|Island Notes: Financial observations in verse and prose|
|Wednesday, 16 May 2012 08:14|
A poverty/rich credo from the early 2000’s:
the have nots
and…the have yachts
In the market don’t fret
to buy, sell, hold or bet
the colour of quiescence is gold
but red for ‘iffy’ equities unsold
That was all happening in the early 2000’s. But, since the 2008 crash more sober epithets are now in vogue. This was an explanation of what was happening from the website Marketwatch:
Two decades of cheap money helped turn Wall Street over to the traders. That led to a very different way of doing business. Wall Street's new culture can be summarized in one powerful quotation:
"With a trader, the goal of every minute of every day is to make money ... so if running the economy off the cliff makes you money, you will do it, and you will do it every day of every week.” Wall Street's culture is without a conscience, reveling in $100 million profit days. Traders act like cocaine addicts. Their brains have warped Wall Street's ethics so badly they can't think of anything but bonuses. They've lost their moral compass.”
Credo for a Gold Bug
“We hold what we hold
out of fear of the future
not out of love for gold"
Buy on the rumour
sell on the news.
Two views, you choose…
Greed and fear - where to steer?
Charge or rear - like opposite pairs
Both are dares - bulls or bears
Beim Geld hört die Freundschaft auf. [Friendship stops with money]
And a final word of advice:
If you want your ill-gotten gains to last
For insider traders: don’t steal too fast!
FREEPORT ECONOMICS 101 (extracted from Freeport Notebook)
In the old days foreign investors applied for and were granted licenses by the Port Authority to open a business when there was no similar business in existence. Unquestionably it was these early investors who provided the bedrock of the Freeport economy. Today the foreign investor has a few more hurdles to jump over, he also to seek government approval and generally has to prove that his business is export-oriented and is in an area that is not in competition with an existing Bahamian business. Having satisfied these conditions and demonstrated the proposed business earns a significant proportion of foreign currency and employs Bahamian workers what has been lost?
The answer quite simply is ‘nothing’. The new investor pays for local goods and services that have a ‘multipler effect’ (meaning that every dollar spent benefits the community several times its original value). Even if the foreign investor were to repatriate all of his profits (which is most unlikely) the business would still benefit the local community and The Bahamas as a whole. And, in the particular case of Freeport, the business may eventually end up in Bahamian hands due to the so-called ‘trickle down’ effect. Many businesses in Freeport were started in this way and were later Bahamianised - the Freeport News among them.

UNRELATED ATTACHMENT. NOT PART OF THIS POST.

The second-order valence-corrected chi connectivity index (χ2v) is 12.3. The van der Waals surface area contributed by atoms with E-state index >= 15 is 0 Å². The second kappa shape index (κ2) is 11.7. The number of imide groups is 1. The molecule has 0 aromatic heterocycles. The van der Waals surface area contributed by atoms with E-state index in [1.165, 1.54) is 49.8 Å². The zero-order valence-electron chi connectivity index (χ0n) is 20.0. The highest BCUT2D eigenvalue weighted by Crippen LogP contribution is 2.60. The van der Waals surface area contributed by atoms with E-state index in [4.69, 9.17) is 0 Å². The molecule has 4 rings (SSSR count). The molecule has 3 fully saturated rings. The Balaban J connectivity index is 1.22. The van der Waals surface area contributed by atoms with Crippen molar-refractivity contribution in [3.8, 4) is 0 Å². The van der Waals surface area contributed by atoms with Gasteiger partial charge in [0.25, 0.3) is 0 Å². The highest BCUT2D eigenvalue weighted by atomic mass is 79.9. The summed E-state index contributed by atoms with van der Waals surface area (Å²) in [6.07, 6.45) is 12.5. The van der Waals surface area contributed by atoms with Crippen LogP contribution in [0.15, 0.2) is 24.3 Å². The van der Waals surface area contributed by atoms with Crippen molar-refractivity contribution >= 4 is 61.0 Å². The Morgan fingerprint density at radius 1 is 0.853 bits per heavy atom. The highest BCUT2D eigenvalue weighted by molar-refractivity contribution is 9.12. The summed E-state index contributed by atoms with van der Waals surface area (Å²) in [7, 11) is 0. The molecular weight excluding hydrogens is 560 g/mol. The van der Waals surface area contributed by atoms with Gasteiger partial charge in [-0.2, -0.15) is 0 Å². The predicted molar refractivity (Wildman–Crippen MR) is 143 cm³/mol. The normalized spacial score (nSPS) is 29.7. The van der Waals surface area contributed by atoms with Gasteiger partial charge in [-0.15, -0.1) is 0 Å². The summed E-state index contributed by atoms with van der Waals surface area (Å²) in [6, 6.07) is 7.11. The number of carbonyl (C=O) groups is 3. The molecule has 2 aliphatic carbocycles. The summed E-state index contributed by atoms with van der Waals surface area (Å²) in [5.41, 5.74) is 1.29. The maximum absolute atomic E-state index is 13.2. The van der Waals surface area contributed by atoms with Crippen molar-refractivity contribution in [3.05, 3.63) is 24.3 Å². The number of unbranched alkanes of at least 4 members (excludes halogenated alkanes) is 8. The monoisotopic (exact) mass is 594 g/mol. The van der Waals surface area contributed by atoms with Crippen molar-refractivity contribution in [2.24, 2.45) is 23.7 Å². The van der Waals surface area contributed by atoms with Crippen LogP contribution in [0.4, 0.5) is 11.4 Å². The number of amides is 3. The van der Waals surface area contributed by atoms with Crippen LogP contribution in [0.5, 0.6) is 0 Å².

Now let’s take the case of a Bahamian who at the same time as the foreigner in our example is granted a licence to open a small business in a field that already has many similar businesses (a convenience store for example). Which business aids the economy the most? Paradoxically it will almost certainly be the one owned by the foreigner.
The reason is that the foreign investor first pays for work permits (a tax by a different name) that goes directly into the Public Treasury. Then, he brings outside funds into the community whereas the Bahamian business may borrow from a local bank, diminishing the amount of seed capital available to other more productive Bahamian businesses (see note above). Then, the foreigner sells his services or products probably to more foreigners than to Bahamians thus earning much-needed hard currency, the Bahamian on the other hand, may cater primarily to local clientele. Indeed, since the Bahamian is entering a business in which other Bahamian-owned businesses are competing, they are now all taking home a smaller piece of the same pie. No community ever got rich by taking in its own washing.
The moral of the story perhaps is that we still need specialized forms of foreign investment and, if the recent history of Freeport is any guide, the foreign businesses will anyway, in time, devolve to Bahamian ownership.
Adam Smith Jr. / 26 June 2006
© Peter Barratt
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